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UK research project intends to turn potato waste into beauty creams.

Waste from potato crops could be ‘recycled’ into personal care products such as medical gels and beauty creams – thanks to a new UEA research project.

Waste from potato crops could be ‘recycled’ into personal care products such as medical gels and beauty creams – thanks to a new University of East Anglia (UEA) research project.

The food industry throws away millions of tonnes of vegetables each year. Surplus supply, processing waste and the fact that many supermarkets only accept ‘perfect’ fruit and vegetables of an exact size and shape contribute to the problem.

Now scientists at UEA are working on new uses for starchy feedstocks from crops such as potatoes, which would otherwise go to waste.

Together with colleagues at the John Innes Centre, the University of Bath, and project leaders at the University of Exeter, they will pioneer processes to generate new types of gel which could be used across pharmaceutical, beauty, home product and food industries.

The work has been made possible thanks to a £2.8 million grant from the Engineering and Physical Sciences Research Council (EPSRC), the Biotechnology and Biological Sciences Research Council (BBSRC) and the Innovate UK IB Catalyst Programme.

The research team at UEA will receive around £800,000 for the four-year project.

Prof Yaroslav Khimyak from UEA’s School of Pharmacy:

“We will be creating new gel materials which could have a range of uses – from cosmetics and beauty products to medical wound-healing and drug delivery creams.

“We will use UEA’s unique Nuclear Magnetic Resonance research infrastructure to study these very complex materials at molecular level. Our aim is to uncover the origins of the diverse properties of the gels, where the control of interactions between solid and liquid parts is crucial.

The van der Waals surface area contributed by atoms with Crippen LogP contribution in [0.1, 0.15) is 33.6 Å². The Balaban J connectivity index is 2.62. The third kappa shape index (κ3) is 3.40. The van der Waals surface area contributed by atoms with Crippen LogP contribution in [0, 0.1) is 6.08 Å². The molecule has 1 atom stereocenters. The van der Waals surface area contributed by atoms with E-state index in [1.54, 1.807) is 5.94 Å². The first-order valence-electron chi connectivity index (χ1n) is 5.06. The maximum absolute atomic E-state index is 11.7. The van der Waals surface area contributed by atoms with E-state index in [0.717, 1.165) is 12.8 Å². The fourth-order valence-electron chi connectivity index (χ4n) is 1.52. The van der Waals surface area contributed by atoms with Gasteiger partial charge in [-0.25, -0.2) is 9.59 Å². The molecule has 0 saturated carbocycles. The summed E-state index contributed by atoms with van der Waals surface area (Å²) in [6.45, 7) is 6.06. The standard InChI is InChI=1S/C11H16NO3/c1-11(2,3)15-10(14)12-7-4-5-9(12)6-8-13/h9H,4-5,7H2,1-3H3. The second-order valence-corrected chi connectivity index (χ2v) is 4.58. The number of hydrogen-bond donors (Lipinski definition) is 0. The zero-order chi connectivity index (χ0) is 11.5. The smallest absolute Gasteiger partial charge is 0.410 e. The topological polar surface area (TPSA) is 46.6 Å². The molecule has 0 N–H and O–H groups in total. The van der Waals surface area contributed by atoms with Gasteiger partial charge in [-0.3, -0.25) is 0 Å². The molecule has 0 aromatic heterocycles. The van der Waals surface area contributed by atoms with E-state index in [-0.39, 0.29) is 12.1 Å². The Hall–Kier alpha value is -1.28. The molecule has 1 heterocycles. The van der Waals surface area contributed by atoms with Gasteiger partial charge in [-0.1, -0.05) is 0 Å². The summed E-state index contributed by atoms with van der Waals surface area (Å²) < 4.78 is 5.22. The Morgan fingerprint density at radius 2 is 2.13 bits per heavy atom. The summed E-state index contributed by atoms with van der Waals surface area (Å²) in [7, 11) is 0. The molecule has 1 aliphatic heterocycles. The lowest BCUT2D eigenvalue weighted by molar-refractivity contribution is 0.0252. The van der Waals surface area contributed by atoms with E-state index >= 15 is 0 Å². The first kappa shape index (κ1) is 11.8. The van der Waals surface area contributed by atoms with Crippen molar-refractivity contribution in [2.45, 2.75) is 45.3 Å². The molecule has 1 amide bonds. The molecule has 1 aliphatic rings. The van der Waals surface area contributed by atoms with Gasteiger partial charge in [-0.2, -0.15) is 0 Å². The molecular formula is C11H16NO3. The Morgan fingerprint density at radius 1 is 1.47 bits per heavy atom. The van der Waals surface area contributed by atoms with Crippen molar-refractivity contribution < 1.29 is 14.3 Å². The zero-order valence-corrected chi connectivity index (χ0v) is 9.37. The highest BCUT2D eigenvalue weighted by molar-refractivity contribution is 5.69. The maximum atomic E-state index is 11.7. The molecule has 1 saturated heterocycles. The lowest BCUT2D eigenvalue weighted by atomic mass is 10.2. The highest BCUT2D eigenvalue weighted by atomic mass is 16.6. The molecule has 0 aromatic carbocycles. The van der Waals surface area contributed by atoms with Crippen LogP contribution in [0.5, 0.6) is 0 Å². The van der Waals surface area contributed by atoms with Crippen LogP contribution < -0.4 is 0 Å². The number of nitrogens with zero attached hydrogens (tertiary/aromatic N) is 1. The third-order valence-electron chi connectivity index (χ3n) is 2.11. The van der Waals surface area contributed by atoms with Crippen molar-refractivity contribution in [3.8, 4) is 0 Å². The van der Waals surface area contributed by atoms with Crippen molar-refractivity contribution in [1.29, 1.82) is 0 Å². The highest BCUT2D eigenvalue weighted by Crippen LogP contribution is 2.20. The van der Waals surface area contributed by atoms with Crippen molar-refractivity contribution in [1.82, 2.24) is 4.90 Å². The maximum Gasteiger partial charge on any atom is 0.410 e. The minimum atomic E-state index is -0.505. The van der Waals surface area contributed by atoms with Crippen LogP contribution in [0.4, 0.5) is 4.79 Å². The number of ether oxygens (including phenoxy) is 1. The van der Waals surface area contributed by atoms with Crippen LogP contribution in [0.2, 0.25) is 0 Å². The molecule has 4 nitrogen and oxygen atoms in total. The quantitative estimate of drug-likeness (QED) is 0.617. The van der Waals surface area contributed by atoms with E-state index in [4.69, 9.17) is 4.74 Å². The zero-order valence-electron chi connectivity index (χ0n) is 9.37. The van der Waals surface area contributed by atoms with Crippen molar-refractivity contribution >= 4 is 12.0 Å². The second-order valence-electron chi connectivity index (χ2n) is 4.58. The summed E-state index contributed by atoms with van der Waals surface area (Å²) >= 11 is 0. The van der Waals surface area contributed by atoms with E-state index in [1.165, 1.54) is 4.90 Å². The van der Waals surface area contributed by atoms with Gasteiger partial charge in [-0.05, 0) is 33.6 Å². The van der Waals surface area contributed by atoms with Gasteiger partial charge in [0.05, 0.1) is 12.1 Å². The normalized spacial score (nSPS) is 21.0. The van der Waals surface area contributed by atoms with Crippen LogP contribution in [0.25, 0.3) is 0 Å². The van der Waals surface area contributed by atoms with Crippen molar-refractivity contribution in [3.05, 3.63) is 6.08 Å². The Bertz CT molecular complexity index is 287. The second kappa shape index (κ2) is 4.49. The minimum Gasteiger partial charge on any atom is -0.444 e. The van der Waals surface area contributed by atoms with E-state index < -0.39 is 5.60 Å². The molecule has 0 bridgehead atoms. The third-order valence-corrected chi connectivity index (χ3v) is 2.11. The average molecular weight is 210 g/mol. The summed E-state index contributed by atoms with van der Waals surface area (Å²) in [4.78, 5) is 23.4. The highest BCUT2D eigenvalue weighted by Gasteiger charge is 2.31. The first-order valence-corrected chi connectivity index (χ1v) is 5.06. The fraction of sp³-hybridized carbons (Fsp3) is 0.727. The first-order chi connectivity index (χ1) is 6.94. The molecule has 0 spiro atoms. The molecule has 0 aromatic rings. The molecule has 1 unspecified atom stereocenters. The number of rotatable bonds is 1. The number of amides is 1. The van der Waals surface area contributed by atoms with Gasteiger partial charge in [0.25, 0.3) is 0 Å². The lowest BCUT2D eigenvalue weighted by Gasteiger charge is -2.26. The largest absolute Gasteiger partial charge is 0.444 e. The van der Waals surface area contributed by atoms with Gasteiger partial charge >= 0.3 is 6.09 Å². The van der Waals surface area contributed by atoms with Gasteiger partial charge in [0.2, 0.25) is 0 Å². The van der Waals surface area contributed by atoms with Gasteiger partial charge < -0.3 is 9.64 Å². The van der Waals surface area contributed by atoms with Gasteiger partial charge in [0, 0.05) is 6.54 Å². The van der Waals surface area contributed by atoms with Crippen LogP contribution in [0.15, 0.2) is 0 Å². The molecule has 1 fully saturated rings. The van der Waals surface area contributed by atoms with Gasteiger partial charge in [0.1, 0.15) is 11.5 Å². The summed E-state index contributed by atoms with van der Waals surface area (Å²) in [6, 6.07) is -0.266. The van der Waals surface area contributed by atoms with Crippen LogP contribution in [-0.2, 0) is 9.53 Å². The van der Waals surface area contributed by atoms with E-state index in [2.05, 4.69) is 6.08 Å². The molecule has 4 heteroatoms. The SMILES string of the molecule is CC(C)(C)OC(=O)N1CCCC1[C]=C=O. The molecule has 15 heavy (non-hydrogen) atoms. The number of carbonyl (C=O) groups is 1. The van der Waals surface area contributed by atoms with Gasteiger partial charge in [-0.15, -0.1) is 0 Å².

“As well as helping reduce waste, this project will also reduce production costs and CO2 emissions currently associated with the manufacturing of conventional gels. It will be both environmentally and biologically friendly.”
Together with JIC colleagues, the project will investigate how nature’s catalysts - enzymes - can be used to make starch-based gels using nanoscale fibres. The team at UEA will investigate the properties of starches at a molecular level.

Dr Jesus Angulo, also from UEA’s School of Pharmacy:

“This is a very good example of scientific research that has a direct societal impact as the forefront of its horizon.

“This is good news for potato farmers because it means that waste crops could soon be put to better use.

“Cellulose is a truly sustainable, renewable and multifunctional natural material, and starch is a highly abundant natural polymer – found for example in potatoes and rice.

“This project will allow us to generate functional hydrogels from these cheap materials – it will produce high added value from waste.

“The results will permit us to tailor and expand the range of gel properties, which, in addition to the new enzymatic processes, will allow us to produce sugar-based hydrogels with custom-made properties.
Prof Rob Field from the John Innes Center (JIC):

“Finding environmentally benign ways to convert waste streams from agriculture into value-added products presents many challenges and opportunities. It needs a multi-disciplinary team to devise practical solutions that map to industry needs. It is great to have the opportunity to work as part of this team, which brings together science and engineering in a targeted manner.”
Lead researcher Prof Eichhorn from the University of Exeter:

"I am delighted that this project has been funded as it brings together a multidisciplinary group of researchers aiming to better understand the use of enzymes for making gels. Spanning fundamental to translational research, this project will enable me to explore new areas of cellulose and polysaccharide research."